“Billy’s Second Chance,” Friend, June 1972, 16
Billy knew if he could ever win the permanent position as center fielder for the Highland Lake Tigers, he would have to prove himself now. Hermie had just walloped the ball, and it was sailing straight for center field.
Billy could not take his eyes off the white ball. He knew that with his poor eyesight if he looked away for even an instant, he might not be able to again locate the ball in time. Billy also knew that if he would only put on his new glasses, he could see perfectly. But he wasn’t going to give his teammates a chance to call him “four-eyes.” No sir! Those glasses were going to stay under the socks in his dresser drawer for the whole summer vacation.
The ball was dropping fast now, and as Billy ran toward it with his outstretched arms, he ran smack into Marty. The collision left both Billy and Marty sprawled on the grass with the ball on the ground between them. Billy jumped to his feet, but he was too late. Hermie was on third!
“Oh, Billy!” groaned Marty, “What’s the matter with you? You’d think I was invisible the way you ran into me.”
Billy muttered something under his breath about the accident being Marty’s fault. But Billy knew who was at fault. He should have seen Marty standing there! After all, Marty was the tallest boy on the team this year.
When the game was over, Billy walked over to watch Mr. Francers, who was busily sanding the weathered bottom of his boat. Billy sat down dejectedly on a pile of old lumber.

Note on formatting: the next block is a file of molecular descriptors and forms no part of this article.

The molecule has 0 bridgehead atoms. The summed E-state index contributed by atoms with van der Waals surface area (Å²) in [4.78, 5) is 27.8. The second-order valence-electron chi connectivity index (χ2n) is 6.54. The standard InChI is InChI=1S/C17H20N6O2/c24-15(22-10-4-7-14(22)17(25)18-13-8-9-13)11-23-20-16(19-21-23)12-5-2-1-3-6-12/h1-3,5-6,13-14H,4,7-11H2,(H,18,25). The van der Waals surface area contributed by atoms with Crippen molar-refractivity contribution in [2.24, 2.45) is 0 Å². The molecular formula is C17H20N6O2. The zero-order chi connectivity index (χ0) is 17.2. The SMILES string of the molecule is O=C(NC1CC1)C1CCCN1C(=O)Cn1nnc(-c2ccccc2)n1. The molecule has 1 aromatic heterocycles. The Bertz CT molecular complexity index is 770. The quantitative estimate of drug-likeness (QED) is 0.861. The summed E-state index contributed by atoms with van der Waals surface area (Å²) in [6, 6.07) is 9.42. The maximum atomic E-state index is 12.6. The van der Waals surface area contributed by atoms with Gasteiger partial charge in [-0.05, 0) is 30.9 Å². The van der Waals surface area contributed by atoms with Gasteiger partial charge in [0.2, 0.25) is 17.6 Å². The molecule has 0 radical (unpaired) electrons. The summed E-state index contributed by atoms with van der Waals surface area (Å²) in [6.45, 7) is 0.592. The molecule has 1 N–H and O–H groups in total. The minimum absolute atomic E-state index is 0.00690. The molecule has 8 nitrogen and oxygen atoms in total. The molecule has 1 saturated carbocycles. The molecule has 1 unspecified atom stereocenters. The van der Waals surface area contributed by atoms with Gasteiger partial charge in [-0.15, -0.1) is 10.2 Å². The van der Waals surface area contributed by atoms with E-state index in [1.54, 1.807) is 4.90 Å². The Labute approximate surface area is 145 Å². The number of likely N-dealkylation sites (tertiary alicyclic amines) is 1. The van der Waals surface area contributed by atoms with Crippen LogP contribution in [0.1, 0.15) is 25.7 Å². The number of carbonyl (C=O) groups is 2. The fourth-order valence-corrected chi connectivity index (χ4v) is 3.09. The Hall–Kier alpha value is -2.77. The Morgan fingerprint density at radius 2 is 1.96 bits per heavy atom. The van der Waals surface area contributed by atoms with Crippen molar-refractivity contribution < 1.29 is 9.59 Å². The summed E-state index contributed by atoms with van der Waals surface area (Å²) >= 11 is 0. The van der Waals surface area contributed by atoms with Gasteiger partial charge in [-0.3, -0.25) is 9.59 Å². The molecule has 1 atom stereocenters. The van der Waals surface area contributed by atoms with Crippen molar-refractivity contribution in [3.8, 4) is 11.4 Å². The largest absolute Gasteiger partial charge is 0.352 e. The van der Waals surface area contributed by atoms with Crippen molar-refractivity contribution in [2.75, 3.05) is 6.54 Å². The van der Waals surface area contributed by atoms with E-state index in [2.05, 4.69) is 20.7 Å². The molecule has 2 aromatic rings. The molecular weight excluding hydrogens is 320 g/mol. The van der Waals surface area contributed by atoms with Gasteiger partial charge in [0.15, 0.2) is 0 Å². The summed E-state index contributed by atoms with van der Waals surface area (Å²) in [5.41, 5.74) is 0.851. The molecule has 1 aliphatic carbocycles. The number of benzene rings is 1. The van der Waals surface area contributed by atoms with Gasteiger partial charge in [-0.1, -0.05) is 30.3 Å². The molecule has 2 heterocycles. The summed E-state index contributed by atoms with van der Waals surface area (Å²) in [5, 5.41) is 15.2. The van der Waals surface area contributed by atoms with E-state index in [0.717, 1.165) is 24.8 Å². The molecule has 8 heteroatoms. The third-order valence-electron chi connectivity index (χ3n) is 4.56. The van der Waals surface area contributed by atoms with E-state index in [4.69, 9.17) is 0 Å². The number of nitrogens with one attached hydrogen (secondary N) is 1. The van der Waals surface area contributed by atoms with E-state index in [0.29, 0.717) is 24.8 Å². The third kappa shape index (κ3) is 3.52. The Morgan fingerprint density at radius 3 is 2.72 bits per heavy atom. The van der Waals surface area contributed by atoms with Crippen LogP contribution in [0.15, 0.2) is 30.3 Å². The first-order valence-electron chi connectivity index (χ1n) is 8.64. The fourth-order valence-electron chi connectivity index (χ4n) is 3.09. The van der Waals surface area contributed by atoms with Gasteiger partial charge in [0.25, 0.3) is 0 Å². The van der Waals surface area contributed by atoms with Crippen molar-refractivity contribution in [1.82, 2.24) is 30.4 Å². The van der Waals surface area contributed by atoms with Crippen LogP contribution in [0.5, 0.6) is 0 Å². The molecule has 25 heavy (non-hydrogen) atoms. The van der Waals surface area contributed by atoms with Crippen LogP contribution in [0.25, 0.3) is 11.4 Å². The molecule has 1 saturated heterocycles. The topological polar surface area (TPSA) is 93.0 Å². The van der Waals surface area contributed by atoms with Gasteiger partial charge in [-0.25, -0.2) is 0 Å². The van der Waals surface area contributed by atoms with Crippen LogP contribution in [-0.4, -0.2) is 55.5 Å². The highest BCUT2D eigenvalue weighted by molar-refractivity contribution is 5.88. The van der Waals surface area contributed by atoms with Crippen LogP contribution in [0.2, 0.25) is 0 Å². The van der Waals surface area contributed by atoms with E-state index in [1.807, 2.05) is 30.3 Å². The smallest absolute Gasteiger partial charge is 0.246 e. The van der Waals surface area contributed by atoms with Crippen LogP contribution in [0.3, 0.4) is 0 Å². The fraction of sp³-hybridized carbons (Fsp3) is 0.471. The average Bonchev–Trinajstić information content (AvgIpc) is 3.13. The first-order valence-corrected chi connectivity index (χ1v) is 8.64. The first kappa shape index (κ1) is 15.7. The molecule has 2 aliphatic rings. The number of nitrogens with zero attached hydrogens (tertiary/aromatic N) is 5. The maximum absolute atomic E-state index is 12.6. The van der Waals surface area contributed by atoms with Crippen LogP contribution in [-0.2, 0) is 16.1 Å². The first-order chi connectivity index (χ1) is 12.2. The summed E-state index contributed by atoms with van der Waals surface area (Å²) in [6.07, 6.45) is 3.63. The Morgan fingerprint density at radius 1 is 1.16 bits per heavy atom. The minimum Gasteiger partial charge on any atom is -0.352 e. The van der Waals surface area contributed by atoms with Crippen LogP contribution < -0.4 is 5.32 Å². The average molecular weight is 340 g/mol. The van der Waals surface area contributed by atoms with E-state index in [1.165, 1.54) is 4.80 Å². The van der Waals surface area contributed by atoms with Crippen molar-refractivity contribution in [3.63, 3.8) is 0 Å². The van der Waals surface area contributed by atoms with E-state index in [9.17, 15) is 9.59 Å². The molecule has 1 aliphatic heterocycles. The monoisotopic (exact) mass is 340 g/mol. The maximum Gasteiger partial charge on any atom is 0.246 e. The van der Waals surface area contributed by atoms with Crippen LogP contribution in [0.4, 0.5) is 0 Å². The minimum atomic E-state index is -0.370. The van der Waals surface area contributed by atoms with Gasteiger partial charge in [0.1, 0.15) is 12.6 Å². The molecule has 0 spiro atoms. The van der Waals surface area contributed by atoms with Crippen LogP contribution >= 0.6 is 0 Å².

“Well, that was a bit of bad luck you had out there, Billy,” Mr. Francers sympathized.
“I guess so,” sighed Billy. “I sure missed that ball.”
“But you didn’t miss Marty!” chuckled Mr. Francers. “When you arrived last week and I helped your family unload the station wagon, didn’t I see you wearing a pair of glasses?”
“I guess so,” admitted Billy. Then he told Mr. Francers how he was afraid the other boys would laugh at him, and so he had decided to keep his glasses in a drawer all summer.
“I know just how you feel, Billy,” Mr. Francers smiled. “I began wearing glasses when I was younger than you, and I must admit they were a nuisance.”
Mr. Francers paused for a minute as if he were remembering something, and then he continued, “It’s a funny thing, Billy, but I tried to get by without wearing my glasses just like you’re doing. Then one day when I was playing baseball, I looked around at my teammates and realized that baseball is a true team sport! I expected the best from each of my teammates. But there was one boy on the team who was not giving his very best—me! From that day on I always wore my glasses. I’m sure if I hadn’t, my baseball career would have gone no further than those sandlot games.”
“Did you play professional baseball?” gasped Billy.
“Yes, fifteen years in the major leagues—and I loved every minute of it!”
“Wow!” cried Billy, jumping up. “I didn’t know that!” Billy hesitated and then added, “I just remembered something I left at the cottage. I’ll see you later.”
As the afternoon breezes began picking up off the lake and small clouds of dust swirled around homeplate, Billy was given another chance at center field. But Billy knew that this time it was going to be different—he would be doing his best. He was being honest with his teammates and honest with himself. Billy could see this fact quite easily now—especially with his new glasses!